By Elaine Liner
By Jim Schutze
By Rachel Watts
By Lauren Drewes Daniels
By Anna Merlan
By Lee Escobedo
No detail has been un-ignored in this production. The choreography of the pie fight is the slowest and dullest in pie-fighting history. Costumes by Michael Robinson, a graduate of the hot glue school of design, are a horror. (Coleman designed Mabel's dresses for Movassagh, so she's the one who doesn't resemble a windblown scarecrow.) The men in the cast haven't even bothered with period haircuts.
This is the rewritten Mack & Mabel, a sunnier version revised by Francine Pascal, sister of now-deceased original book writer Michael Stewart. So instead of killing off drug-addicted Mabel at the end, everything comes out all hunky-dory. Storywise, that is. Theatre Three's production is dead on arrival.
Sweet Charity is the best of this year's Dallas Summer Musicals. The now-vintage cutie-pie show—book by Neil Simon, music by Cy Coleman, lyrics by Dorothy Fields—tells of the sorry but sadly funny love life of a Manhattan taxi dancer named Charity Hope Valentine. The girl has a gooey outlook on romance but keeps winding up with the fuzzy end of the lollipop.
Mack & Mabel continues through August 19 at Theatre Three, 214-871-3300.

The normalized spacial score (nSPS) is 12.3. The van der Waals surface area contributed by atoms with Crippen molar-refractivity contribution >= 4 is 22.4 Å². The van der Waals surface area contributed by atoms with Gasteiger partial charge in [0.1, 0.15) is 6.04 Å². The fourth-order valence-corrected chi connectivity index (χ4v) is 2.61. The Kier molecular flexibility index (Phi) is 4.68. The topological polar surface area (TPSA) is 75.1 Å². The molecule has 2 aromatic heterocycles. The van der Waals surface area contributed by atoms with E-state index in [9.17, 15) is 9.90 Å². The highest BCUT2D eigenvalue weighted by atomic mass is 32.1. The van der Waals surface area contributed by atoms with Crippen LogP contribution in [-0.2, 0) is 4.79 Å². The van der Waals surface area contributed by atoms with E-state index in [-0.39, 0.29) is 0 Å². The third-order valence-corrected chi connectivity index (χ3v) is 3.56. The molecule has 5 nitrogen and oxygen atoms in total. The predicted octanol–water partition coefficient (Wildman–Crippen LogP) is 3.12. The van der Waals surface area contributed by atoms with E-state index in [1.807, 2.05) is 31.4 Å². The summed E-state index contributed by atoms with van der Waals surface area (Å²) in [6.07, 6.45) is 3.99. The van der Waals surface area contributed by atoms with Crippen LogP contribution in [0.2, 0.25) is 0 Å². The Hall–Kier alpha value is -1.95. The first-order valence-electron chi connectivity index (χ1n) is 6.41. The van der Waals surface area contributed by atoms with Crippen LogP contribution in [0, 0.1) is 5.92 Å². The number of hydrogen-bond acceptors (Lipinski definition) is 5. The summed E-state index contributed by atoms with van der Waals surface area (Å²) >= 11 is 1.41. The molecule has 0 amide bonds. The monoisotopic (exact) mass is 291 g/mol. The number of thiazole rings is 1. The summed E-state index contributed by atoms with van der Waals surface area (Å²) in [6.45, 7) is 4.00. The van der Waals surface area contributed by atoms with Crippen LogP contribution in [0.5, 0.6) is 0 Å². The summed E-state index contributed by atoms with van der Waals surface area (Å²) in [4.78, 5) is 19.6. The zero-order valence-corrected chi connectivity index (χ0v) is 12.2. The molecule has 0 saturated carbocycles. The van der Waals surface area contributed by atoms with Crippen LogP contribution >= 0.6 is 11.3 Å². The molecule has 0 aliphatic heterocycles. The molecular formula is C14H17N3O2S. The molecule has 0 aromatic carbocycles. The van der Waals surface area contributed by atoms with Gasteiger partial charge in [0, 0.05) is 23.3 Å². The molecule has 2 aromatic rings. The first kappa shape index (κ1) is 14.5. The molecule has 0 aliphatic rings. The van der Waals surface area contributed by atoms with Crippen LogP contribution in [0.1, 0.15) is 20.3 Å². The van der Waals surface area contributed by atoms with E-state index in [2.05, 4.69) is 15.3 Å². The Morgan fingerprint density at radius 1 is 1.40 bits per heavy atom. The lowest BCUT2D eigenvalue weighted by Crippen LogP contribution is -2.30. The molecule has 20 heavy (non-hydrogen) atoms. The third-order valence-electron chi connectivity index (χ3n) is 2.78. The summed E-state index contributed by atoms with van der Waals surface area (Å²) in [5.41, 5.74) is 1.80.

Sweet Charity continues through August 5 at the Music Hall at Fair Park, 214-631-ARTS.
In the road company now at the Music Hall at Fair Park, Paige Davis, long of leg and twinkly of eye, plays Charity as less a loser and more a sexy, cockeyed optimist than Shirley MacLaine did in the 1969 movie. What a crackerjack comic actress this former Trading Spaces host turns out to be. And her dancing is damn good.
Walter Bobbie directed the Broadway revival, which suffered a revolving array of so-so stars, including Christina Applegate and Molly Ringwald, before evolving into a strong road show. Besides Davis, who actually makes us care about Charity, we also get a fabu supporting cast. As the claustro- and commitment-phobic boyfriend Oscar, Chicago actor Guy Adkins turns the meet-cute scene with Charity—they're stuck in a stalled elevator at the 92nd Street Y—into a sequence of madcap gymnastic contortions. Steve Wilson is a darling Vittorio Vidal, Italian movie star and all-around roué. David Glaspie rocks "The Rhythm of Life" as jazzy evangelist Daddy Johann Sebastian Brubeck. Wayne Cilento's choreography evokes the sexy hip pops of Bob Fosse's original steps without being rude about it.
Hey, big spender, get good seats for this one.